For those in peril by the sea She hold us with her glittering ear Whatever you do, don't shoot it down!

OPERA The Albatross Spitalfields Market Opera
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Diana Burrell has made no secret of her love for the windswept East Anglian fenland of her childhood, and her music has frequently evoked its wind, sea and sky. For her first opera, she chose Susan Hill's novel The Albatross, which tells how a disturbed and lonely outsider in a close- knit fishing community is eventually driven to murder. Shades of Peter Grimes are made more ominous by Hill's own close association with Britten.

As its belated premiere on Thursday made clear, however, Burrell's Albatross successfully steers clear of Britten's influence to conjure up an independent world. The opera was actually composed between 1984 and 1986, and is now receiving its first performances thanks to Trinity College of Music. It shows a command not only of atmosphere but also of the more elusive operatic arts.

The opera's two acts are presented in Stephen Langridge's imaginative production, with designs by Kyung-Hee Lee, via a cunningly adaptable basic set, well lit by Paul Russell. Though neither libretto nor score suggests this, Duncan, the retarded anti-hero, is played by two singers: one grimly real, the other representing his inner aspirations. Though initially disconcerting, this sometimes worked to great effect, as well as practical advantage.

Ted, the fisherman - Duncan's hero and helper, who drowns in a lifeboat accident - is, like the two Duncans, a tenor; even given a performance with more gravitas than that managed here, this would seem a mistake. The vocal lines for Hilda, his vindictive, wheelchair-bound mother, are peppered with hysterical high notes, making the words inaudible and the audience sometimes laugh. But Burrell's music, like Langridge's production, is generally highly economical, scoring most strongly when she gives free rein to her imagination to conjure mood or enliven character with a single gesture.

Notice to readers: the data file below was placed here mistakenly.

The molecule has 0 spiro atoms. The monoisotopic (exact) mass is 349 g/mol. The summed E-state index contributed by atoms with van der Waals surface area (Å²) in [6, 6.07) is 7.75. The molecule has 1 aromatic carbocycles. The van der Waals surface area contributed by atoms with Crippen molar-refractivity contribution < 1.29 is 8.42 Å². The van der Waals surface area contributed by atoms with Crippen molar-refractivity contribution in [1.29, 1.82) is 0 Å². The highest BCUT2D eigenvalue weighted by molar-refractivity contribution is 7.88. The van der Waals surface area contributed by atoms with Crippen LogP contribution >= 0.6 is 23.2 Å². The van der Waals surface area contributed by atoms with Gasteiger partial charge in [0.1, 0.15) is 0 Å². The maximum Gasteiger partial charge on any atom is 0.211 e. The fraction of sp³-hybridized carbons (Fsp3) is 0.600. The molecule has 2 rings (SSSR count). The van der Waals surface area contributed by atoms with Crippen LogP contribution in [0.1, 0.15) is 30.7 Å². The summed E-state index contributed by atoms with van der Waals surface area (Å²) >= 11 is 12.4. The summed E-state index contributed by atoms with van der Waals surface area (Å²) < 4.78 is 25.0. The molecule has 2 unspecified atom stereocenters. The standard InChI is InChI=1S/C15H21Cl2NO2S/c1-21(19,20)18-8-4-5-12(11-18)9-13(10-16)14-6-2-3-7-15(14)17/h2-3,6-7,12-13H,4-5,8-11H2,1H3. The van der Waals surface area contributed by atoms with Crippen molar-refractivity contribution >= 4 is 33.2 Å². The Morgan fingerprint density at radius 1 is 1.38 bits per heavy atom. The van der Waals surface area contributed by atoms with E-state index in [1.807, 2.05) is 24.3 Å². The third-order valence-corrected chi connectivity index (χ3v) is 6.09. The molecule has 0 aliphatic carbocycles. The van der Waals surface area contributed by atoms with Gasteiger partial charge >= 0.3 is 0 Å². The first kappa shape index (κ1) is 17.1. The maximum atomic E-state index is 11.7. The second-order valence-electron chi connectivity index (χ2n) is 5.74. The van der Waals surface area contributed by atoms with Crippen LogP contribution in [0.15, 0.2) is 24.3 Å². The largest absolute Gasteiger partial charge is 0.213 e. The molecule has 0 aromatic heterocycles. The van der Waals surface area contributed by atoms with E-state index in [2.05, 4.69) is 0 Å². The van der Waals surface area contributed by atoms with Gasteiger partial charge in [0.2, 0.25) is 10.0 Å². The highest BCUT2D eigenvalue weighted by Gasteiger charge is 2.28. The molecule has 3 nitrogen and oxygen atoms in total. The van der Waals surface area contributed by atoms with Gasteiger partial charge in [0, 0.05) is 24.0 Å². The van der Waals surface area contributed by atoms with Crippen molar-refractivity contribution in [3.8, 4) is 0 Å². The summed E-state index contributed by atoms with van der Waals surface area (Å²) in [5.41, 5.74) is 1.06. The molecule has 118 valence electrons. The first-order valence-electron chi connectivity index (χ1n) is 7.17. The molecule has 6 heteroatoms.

There are marvellous orchestral moments suggesting, if comparisons must be made, the fantasy of Tippett or the gloomy textural undertows of Penderecki. And while the opening stages of Act 2, beginning with an interminable bassoon solo, betray the composer's lack of operatic experience, both the ensuing scene of Ted's funeral - complete with hymn-tune cleverly overlaid by action and reaction - and the concluding murder are handled with real flair and sophistication.

The Trinity singers and orchestra, under the secure guidance of Christopher Fifield, cope very well with Burrell's demands. Amid a predominantly male line-up, I must single out James Geer and Stephen Brown as the two Duncans, Amanda Palmer as the mother, Julian Smith as Ted and Stephen Bowen as one of the other fishermen. As though this wasn't sufficient, the college precedes The Albatross with a very decent attempt on Vaughan Williams's rather uninspiring Riders to the Sea, a further study in the lethal effect of the elements on a small community, again resourcefully directed by Langridge. A long but worthwhile evening.

7.30pm tonight, Spitalfields Market Opera, 4/5 Lamb Street, London E1. Booking: 0171-377 1362